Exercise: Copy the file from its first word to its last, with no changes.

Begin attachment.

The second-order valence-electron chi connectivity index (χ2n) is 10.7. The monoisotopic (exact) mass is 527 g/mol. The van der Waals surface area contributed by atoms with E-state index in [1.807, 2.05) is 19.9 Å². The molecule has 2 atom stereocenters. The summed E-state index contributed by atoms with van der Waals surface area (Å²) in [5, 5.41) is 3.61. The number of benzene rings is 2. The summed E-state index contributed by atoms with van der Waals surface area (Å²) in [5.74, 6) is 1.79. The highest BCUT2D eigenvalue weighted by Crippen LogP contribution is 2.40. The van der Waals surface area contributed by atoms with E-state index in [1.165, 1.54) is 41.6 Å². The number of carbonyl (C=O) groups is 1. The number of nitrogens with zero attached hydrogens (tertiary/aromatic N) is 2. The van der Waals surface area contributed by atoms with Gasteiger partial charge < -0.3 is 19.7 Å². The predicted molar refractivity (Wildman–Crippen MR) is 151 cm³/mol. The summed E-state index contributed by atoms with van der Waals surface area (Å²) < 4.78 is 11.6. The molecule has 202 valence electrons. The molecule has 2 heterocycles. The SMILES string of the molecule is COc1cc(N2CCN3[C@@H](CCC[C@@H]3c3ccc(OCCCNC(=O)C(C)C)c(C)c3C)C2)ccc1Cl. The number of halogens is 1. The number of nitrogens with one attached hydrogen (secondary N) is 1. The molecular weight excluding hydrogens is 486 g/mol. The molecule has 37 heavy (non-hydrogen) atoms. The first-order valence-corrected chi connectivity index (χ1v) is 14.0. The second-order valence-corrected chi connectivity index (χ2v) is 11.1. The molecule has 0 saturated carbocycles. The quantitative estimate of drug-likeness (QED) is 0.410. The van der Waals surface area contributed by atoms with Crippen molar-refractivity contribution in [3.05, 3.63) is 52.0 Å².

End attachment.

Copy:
The second-order valence-electron chi connectivity index (χ2n) is 10.7. The monoisotopic (exact) mass is 527 g/mol. The van der Waals surface area contributed by atoms with E-state index in [1.807, 2.05) is 19.9 Å². The molecule has 2 atom stereocenters. The summed E-state index contributed by atoms with van der Waals surface area (Å²) in [5, 5.41) is 3.61. The number of benzene rings is 2. The summed E-state index contributed by atoms with van der Waals surface area (Å²) in [5.74, 6) is 1.79. The highest BCUT2D eigenvalue weighted by Crippen LogP contribution is 2.40. The van der Waals surface area contributed by atoms with E-state index in [1.165, 1.54) is 41.6 Å². The number of carbonyl (C=O) groups is 1. The number of nitrogens with zero attached hydrogens (tertiary/aromatic N) is 2. The van der Waals surface area contributed by atoms with Gasteiger partial charge < -0.3 is 19.7 Å². The predicted molar refractivity (Wildman–Crippen MR) is 151 cm³/mol. The summed E-state index contributed by atoms with van der Waals surface area (Å²) < 4.78 is 11.6. The molecule has 202 valence electrons. The molecule has 2 heterocycles. The SMILES string of the molecule is COc1cc(N2CCN3[C@@H](CCC[C@@H]3c3ccc(OCCCNC(=O)C(C)C)c(C)c3C)C2)ccc1Cl. The number of halogens is 1. The number of nitrogens with one attached hydrogen (secondary N) is 1. The molecular weight excluding hydrogens is 486 g/mol. The molecule has 37 heavy (non-hydrogen) atoms. The first-order valence-corrected chi connectivity index (χ1v) is 14.0. The second-order valence-corrected chi connectivity index (χ2v) is 11.1. The molecule has 0 saturated carbocycles. The quantitative estimate of drug-likeness (QED) is 0.410. The van der Waals surface area contributed by atoms with Crippen molar-refractivity contribution in [3.05, 3.63) is 52.0 Å².